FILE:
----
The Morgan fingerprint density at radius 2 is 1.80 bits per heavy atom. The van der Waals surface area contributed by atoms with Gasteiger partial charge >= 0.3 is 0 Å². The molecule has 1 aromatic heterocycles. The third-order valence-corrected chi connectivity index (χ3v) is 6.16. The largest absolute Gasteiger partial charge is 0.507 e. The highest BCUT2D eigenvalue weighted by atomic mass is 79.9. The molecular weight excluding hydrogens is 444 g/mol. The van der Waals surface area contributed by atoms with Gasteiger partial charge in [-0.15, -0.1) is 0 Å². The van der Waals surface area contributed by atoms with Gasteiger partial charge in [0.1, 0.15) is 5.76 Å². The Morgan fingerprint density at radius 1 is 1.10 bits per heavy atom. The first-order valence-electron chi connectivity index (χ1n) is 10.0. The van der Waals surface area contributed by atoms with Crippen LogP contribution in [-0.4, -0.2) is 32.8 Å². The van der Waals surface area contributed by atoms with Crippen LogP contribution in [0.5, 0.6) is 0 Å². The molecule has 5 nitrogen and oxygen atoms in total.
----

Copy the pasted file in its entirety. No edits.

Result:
The Morgan fingerprint density at radius 2 is 1.80 bits per heavy atom. The van der Waals surface area contributed by atoms with Gasteiger partial charge >= 0.3 is 0 Å². The molecule has 1 aromatic heterocycles. The third-order valence-corrected chi connectivity index (χ3v) is 6.16. The largest absolute Gasteiger partial charge is 0.507 e. The highest BCUT2D eigenvalue weighted by atomic mass is 79.9. The molecular weight excluding hydrogens is 444 g/mol. The van der Waals surface area contributed by atoms with Gasteiger partial charge in [-0.15, -0.1) is 0 Å². The van der Waals surface area contributed by atoms with Gasteiger partial charge in [0.1, 0.15) is 5.76 Å². The Morgan fingerprint density at radius 1 is 1.10 bits per heavy atom. The first-order valence-electron chi connectivity index (χ1n) is 10.0. The van der Waals surface area contributed by atoms with Crippen LogP contribution in [-0.4, -0.2) is 32.8 Å². The van der Waals surface area contributed by atoms with Crippen LogP contribution in [0.5, 0.6) is 0 Å². The molecule has 5 nitrogen and oxygen atoms in total.